Scenes of people begging to pass, racing on foot to pass before the lockdown, went viral. They had been told to report on March 16 by companies struggling to decipher the previous metro-wide quarantine order, which government officials modified by the hour. They endured four hours of travel to their workplaces and more hours going home.
Everyone, save for those in the food delivery and health sector, were told to stay home during the new lockdown phase. The thriving business process outsourcing and telecommunications sectors were asked to trim workforce to skeletal levels. Construction has ground to a halt.
Feeding the poor
Duterte, whose contingency and intelligence funds make up more than half of his office’s US$159 million budget for the year, demanded that private companies help feed the capital’s poor, many of whom also have to buy their drinking water.
He also asked private firms to advance money to displaced workers but stressed they had no legal obligation. He ordered grassroots governing bodies to take charge of feeding the poor but offered no clear mechanism.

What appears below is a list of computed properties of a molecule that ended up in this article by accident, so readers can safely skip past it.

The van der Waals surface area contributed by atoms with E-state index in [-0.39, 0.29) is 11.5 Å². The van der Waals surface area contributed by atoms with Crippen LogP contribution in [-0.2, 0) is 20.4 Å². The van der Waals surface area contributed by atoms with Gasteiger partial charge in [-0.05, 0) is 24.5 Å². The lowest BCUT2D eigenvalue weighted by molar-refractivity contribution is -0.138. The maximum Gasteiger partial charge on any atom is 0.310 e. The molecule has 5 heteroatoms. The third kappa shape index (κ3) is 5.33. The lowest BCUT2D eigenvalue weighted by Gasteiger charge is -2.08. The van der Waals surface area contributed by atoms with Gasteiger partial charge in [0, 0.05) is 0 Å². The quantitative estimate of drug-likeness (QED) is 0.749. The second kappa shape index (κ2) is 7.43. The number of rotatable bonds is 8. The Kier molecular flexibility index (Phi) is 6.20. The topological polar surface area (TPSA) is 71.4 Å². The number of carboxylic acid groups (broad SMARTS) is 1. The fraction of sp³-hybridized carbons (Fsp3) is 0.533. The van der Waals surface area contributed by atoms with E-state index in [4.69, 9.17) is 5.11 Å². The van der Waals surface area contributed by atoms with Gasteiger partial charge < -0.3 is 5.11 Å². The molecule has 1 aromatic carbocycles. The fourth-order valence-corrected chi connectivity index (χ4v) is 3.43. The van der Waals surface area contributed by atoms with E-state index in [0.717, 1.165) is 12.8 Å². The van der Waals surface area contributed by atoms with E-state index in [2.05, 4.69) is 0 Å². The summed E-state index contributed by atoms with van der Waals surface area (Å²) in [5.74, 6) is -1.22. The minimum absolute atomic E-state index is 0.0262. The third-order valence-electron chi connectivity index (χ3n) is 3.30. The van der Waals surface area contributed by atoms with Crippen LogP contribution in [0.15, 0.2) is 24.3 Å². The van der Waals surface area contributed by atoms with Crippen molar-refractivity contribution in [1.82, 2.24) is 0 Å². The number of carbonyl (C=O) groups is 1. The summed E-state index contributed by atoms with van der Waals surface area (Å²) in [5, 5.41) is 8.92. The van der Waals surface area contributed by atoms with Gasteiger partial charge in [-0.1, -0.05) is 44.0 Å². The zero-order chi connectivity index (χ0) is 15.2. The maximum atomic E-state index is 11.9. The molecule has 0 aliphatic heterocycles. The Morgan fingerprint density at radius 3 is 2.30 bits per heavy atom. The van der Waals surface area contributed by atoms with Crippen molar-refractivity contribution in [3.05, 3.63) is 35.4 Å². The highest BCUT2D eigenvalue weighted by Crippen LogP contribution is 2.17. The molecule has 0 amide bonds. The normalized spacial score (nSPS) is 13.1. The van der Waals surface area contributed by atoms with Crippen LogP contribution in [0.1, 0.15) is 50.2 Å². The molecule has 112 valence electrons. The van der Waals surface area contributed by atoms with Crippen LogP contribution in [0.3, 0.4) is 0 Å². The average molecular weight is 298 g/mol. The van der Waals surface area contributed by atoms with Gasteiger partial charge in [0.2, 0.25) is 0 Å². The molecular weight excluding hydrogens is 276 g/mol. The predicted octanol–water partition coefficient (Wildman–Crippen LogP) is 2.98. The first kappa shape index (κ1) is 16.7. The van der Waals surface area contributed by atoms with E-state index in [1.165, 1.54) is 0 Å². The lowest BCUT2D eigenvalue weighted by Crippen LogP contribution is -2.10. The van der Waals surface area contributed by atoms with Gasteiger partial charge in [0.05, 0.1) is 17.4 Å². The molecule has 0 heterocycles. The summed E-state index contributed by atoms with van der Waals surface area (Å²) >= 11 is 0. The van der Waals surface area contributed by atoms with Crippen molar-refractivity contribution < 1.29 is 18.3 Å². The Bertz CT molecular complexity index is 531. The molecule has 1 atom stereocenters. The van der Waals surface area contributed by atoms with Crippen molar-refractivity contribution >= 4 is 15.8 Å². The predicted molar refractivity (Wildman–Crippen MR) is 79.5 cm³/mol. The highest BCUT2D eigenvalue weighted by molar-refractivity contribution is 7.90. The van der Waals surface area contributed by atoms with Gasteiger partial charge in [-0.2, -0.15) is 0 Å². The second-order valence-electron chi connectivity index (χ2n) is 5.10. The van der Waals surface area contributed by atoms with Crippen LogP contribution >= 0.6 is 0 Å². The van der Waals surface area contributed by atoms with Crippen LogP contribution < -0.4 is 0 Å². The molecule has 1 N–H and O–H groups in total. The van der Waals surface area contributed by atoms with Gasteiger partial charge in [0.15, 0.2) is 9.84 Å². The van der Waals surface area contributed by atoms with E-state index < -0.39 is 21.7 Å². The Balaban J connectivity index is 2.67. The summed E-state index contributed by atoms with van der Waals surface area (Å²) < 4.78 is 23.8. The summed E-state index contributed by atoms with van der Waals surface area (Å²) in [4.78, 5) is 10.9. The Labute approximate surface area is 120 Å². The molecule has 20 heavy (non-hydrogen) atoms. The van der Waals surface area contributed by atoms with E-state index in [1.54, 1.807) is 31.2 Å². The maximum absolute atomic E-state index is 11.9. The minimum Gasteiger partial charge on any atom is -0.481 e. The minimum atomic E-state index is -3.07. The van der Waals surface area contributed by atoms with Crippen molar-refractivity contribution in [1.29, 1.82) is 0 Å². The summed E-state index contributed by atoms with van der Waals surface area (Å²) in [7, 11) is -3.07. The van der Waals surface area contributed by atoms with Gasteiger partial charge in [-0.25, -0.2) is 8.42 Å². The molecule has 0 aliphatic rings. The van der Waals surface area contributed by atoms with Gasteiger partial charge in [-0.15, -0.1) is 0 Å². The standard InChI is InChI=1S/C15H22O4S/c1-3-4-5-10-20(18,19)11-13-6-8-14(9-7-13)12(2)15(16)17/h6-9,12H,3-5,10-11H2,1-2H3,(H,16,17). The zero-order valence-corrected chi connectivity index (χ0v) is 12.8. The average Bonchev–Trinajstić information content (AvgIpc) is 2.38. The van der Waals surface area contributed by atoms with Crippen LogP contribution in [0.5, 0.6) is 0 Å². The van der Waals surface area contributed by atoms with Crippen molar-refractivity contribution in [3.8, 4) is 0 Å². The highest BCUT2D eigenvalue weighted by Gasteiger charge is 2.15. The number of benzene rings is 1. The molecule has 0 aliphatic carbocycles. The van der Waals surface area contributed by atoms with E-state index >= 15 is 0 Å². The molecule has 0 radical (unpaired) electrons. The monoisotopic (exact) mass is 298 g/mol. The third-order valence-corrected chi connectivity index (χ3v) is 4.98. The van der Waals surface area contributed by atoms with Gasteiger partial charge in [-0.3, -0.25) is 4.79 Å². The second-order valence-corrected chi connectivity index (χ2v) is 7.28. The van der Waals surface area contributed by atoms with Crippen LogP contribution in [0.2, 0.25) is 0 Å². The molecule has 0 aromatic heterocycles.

“Just go around, check who are hungry,” he said, threatening reprisals against under-performing village officials.
The Social Welfare Department, citing health risks, suspended its unconditional cash transfer program and other aid to 420,000 registered indigents (people in need), instead promising to course food packs through local government units.
But the list of indigents does not include the working poor, who comprise from 20 to 38 percent of the capital’s 5.7 million labor force, who live mostly in slum districts.
Because they are categorized as “underemployed,” they do not receive indigent benefits.
“As usual, it is the poor who suffer the most when a first world concept (like lockdown and social distancing) is applied in a third world setting,” lamented Bishop Pablo Virgilio David of Kalookan.
“They have no social benefits … They have no days-off, no maternity/paternity leaves, no vacation, no paid leaves,” said Bishop David. “It’s always no work, no income for them. And no income means no food on the table. Period.”